Marketing Analysis Firm Exposes Information of 123 Million Households

December 27, 2017, Written By John H. Oldshue

Marketing Analysis Firm Alteryx allegedly failed to properly secure their online database, which exposed the personal information of about 123 million households, including street addresses, ages, genders, mortgage and auto loan information, and information about children.

Chris Vickery, director of research at UpGuard, a cybersecurity firm, said they discovered this vulnerability on October 6. While names were not included, Vickery said information could be cross-correlated with other information, including voting records.

“If you cross-reference it with a voter registration database, or if you have records from an advertiser on the web, like a big web advertiser, you piece these things together and you’ve got a very accurate view of who someone is: what they like doing, where they work, where they live, how many kids they have,” Vickery told Forbes.

Anyone with an Amazon Web Services account could have accessed the information, according to UpGuard.

While Alteryx has not confirmed whether anyone improperly accessed the database, Vickery wrote on the UpGuard blog that, “Simply put, one dummy sign-up for an AWS account, using a freshly created email address, is all that was necessary to gain access to this bucket’s contents.”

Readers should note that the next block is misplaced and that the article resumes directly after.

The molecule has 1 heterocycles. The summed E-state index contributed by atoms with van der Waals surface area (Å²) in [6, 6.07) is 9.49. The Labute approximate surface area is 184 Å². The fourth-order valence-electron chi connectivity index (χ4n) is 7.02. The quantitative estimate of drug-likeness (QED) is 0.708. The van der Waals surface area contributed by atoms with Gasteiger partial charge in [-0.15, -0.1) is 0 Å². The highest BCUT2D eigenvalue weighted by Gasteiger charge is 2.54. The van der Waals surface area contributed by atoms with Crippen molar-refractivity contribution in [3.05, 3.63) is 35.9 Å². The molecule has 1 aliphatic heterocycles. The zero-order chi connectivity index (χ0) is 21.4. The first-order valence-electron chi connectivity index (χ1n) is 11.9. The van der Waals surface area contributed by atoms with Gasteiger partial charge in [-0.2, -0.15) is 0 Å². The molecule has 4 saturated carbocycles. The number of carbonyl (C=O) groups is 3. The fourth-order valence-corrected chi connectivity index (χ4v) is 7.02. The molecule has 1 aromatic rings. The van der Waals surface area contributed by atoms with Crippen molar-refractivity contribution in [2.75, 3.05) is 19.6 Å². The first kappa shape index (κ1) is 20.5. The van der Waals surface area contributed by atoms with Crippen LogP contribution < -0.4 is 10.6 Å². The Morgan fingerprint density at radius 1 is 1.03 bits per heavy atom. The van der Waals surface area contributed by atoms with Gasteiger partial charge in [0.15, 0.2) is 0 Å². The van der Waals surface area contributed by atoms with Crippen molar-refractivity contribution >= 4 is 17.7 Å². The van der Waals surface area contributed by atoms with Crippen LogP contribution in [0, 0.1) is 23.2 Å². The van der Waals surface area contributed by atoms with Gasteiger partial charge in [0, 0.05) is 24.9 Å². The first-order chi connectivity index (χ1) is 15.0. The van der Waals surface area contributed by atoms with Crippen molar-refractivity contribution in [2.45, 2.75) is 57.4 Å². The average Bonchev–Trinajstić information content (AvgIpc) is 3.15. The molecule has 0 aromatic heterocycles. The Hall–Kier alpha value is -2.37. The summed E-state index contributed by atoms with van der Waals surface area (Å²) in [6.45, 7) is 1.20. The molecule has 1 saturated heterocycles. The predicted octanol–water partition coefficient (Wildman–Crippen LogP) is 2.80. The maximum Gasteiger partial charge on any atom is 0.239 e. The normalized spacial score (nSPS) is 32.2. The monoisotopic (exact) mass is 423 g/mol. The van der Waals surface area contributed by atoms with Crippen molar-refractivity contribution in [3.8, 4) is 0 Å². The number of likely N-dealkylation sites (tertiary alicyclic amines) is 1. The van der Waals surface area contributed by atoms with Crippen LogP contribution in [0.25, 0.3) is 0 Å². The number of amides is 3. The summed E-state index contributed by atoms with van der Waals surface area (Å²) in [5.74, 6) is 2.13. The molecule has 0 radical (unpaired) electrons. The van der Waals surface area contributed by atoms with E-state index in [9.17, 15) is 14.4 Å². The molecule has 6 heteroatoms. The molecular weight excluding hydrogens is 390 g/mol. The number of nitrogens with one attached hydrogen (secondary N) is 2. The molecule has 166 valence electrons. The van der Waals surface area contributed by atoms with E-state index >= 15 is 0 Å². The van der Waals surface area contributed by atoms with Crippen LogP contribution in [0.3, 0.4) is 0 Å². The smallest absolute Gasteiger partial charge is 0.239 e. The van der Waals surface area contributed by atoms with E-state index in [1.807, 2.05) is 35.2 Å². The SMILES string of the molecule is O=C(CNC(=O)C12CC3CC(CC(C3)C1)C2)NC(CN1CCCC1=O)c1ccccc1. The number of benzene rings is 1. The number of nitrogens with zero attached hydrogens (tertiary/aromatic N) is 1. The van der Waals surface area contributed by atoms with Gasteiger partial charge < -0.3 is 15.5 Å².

According to UpGuard, the information in the database came from the United States Census Bureau as well as credit reporting agency and Alteryx partner, Experian. The Census data is not particularly disturbing, as this information is publicly accessible, but according to the UpGuard blog, “Experian’s ConsumerView marketing database, a product sold to other enterprises, contains a mix of public details and more sensitive data.”

What can you do to protect yourself from any fallout from this breach? First, be wary of anyone claiming to contact you from one of your creditors. If you receive an email from someone you seem to recognize, check the information listed after the @ symbol. If anything is misspelled, or it comes from an address you do not recognize, this is likely a phishing attempt, and you should report the email as spam.

Similarly, if anyone calls you and claims to be from a loan holder or creditor, be wary. If the caller is legitimate, they will not ask for your full account number or Social Security number.

If you are ever unsure, it is best to err on the side of caution. You can login to your account, as any legitimate messages will go to your inbox on your account website. Additionally, you can call the phone number listed on your credit card or account statement. Then, ask the representative if someone with your financial institution actually contacted you.



The information contained within this article was accurate as of December 27, 2017. For up-to-date
information on any of the terms, cards or offers mentioned above, visit the issuer's website.


About John H. Oldshue

John Oldshue is the creator of LowCards.com. He worked for over 15 years in television and won an Emmy award for his reporting. He covers credit card rate issues for LowCards.com.
View all posts by John H. Oldshue